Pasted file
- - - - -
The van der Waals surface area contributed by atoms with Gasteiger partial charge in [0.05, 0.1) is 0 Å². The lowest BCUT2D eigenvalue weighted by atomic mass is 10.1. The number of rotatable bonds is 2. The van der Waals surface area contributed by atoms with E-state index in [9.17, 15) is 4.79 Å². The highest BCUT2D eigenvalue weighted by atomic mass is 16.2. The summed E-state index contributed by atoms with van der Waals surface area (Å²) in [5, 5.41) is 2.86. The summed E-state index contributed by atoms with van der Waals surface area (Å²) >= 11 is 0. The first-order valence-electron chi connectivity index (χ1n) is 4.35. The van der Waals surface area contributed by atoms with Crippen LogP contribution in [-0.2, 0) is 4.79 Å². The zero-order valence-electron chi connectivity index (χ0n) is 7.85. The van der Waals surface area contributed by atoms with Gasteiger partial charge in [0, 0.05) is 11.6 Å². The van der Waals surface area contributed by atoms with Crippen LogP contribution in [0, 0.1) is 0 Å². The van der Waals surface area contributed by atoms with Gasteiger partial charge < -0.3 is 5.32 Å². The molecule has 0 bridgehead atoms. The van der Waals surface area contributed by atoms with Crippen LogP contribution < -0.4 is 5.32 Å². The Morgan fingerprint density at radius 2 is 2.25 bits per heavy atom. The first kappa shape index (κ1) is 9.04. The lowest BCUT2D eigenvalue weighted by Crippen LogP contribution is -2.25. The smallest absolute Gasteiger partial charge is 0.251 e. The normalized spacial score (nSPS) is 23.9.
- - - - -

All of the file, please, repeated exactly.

The van der Waals surface area contributed by atoms with Gasteiger partial charge in [0.05, 0.1) is 0 Å². The lowest BCUT2D eigenvalue weighted by atomic mass is 10.1. The number of rotatable bonds is 2. The van der Waals surface area contributed by atoms with E-state index in [9.17, 15) is 4.79 Å². The highest BCUT2D eigenvalue weighted by atomic mass is 16.2. The summed E-state index contributed by atoms with van der Waals surface area (Å²) in [5, 5.41) is 2.86. The summed E-state index contributed by atoms with van der Waals surface area (Å²) >= 11 is 0. The first-order valence-electron chi connectivity index (χ1n) is 4.35. The van der Waals surface area contributed by atoms with Crippen LogP contribution in [-0.2, 0) is 4.79 Å². The zero-order valence-electron chi connectivity index (χ0n) is 7.85. The van der Waals surface area contributed by atoms with Gasteiger partial charge in [0, 0.05) is 11.6 Å². The van der Waals surface area contributed by atoms with Crippen LogP contribution in [0, 0.1) is 0 Å². The van der Waals surface area contributed by atoms with Gasteiger partial charge < -0.3 is 5.32 Å². The molecule has 0 bridgehead atoms. The van der Waals surface area contributed by atoms with Crippen LogP contribution < -0.4 is 5.32 Å². The Morgan fingerprint density at radius 2 is 2.25 bits per heavy atom. The first kappa shape index (κ1) is 9.04. The lowest BCUT2D eigenvalue weighted by Crippen LogP contribution is -2.25. The smallest absolute Gasteiger partial charge is 0.251 e. The normalized spacial score (nSPS) is 23.9.